If a government shutdown occurs Nov. 17, it will have wide-reaching impacts on everything from national parks (the Department of the Interior said it plans to close the majority of national parks and monuments to the public during a shutdown) to air travel (disruptions and slower service are expected as thousands of air traffic controllers and Transportation Security Administration personnel will have to work without pay, which may mean many will call out from work to find other ways of making money).
A shutdown would also have an impact on another important factor: federal employees' pay and benefits.
Some agencies, such as the U.S. Postal Service, will not be affected in that way because they don't rely on taxpayer dollars for funding. But for many federal employees, pay and benefits will be affected by the shutdown. The U.S. Office of Personnel Management offers guidance on this important facet of the government closure.
"Many federal employees are subject to be placed on unpaid furlough in the event of a government shutdown," said Lexi Clarke, chief people officer at compensation firm Payscale. "The duration of the furlough is determined by the length of the government shutdown. If you're considered an essential employee, you will be required to work without pay during the government shutdown."
Here's everything to know about pay and benefits for federal employees during a shutdown.
Furloughed federal workers and employees who are deemed necessary and continue to work will not be paid during the shutdown. However, they will be paid for their work after the government reopens.
That's thanks to a 2019 law signed as part of the measure to fund the government at the end of the 35-day shutdown from December 2018 to January 2019, according to Government Executive. In short: They will all automatically be granted back pay to cover their work during the shutdown once funding is restored.
"Employees who were required to perform excepted work during the lapse will receive retroactive pay for those work periods," according to the OPM guidance. "Retroactive pay is provided at the employee's standard rate of pay. If the retroactive pay cannot be provided on the normal pay date for the given pay period, it must be provided at the earliest date possible after the lapse ends."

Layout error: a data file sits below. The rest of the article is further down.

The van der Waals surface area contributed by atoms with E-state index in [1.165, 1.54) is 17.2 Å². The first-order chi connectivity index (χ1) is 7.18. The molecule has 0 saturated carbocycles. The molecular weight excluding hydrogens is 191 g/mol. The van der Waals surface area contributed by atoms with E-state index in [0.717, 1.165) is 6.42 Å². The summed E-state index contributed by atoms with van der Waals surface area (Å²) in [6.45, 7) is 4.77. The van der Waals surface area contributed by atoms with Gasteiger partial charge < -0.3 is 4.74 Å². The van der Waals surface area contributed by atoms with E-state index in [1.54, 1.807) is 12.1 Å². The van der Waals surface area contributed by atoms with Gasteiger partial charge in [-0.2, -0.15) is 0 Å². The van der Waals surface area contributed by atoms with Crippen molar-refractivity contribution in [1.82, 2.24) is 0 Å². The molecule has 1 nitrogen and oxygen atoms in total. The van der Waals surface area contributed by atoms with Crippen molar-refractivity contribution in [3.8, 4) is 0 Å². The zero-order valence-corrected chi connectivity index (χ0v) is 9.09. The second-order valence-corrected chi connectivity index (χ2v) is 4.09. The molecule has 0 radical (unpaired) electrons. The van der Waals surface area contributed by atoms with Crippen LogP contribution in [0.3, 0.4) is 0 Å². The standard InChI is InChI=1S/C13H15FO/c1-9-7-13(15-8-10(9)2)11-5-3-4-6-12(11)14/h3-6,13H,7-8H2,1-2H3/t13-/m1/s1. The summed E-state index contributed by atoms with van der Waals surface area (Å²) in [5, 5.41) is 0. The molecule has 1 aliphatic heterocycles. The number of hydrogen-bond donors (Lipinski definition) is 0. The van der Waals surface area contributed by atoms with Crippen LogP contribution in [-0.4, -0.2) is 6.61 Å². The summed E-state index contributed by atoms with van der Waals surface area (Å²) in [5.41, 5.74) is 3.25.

Similarly, employees who work overtime during the shutdown will be entitled to premium pay—but they will not receive it until after the shutdown ends.
Pay for Federal Contractors
For employees of federal contractors, pay works differently. According to The Washington Post, without funding, contractors must either stop working or risk not being paid if they continue. Unlike federal civilian employees, contractors do not receive back pay unless their company provides it. These companies are not eligible for reimbursement by the government.
"While implications can vary for employees of federal contractors, it will largely depend on the terms in their contract and terms of employment," Clarke said. "Usually, those employees could be laid off or furloughed without pay."
Federal employees will continue to have health care coverage during the government shutdown. Premiums for their coverage under the Federal Employees Health Benefits program will accrue over the course of the shutdown, and then will be taken out of employees' first paycheck after the government reopens.
Federal employees can make changes to their coverage during a shutdown if they have a significant life event during that time, such as the birth of a child.
For a furloughed employee's flexible spending account, payroll deductions will cease for any employee who does not receive pay. "The employee remains enrolled in FSAFEDS, but claims for eligible health care expenses incurred during a non-pay status will not be reimbursed until the employee returns to a pay status following the lapse and allotments are successfully restarted," according to the OPM guidance.
Other Insurance Benefits
Employees enrolled in the Federal Employees Dental and Vision Insurance program will maintain their coverage. Payroll deductions will temporarily cease for any employee who does not receive pay and be taken out of the first paycheck after the government reopens.
Federal retirees will still receive their monthly annuity payments, as those payments come from a trust fund that is not affected by the shutdown.
Contributions to the Thrift Savings Plan will be paused until the government shutdown ends.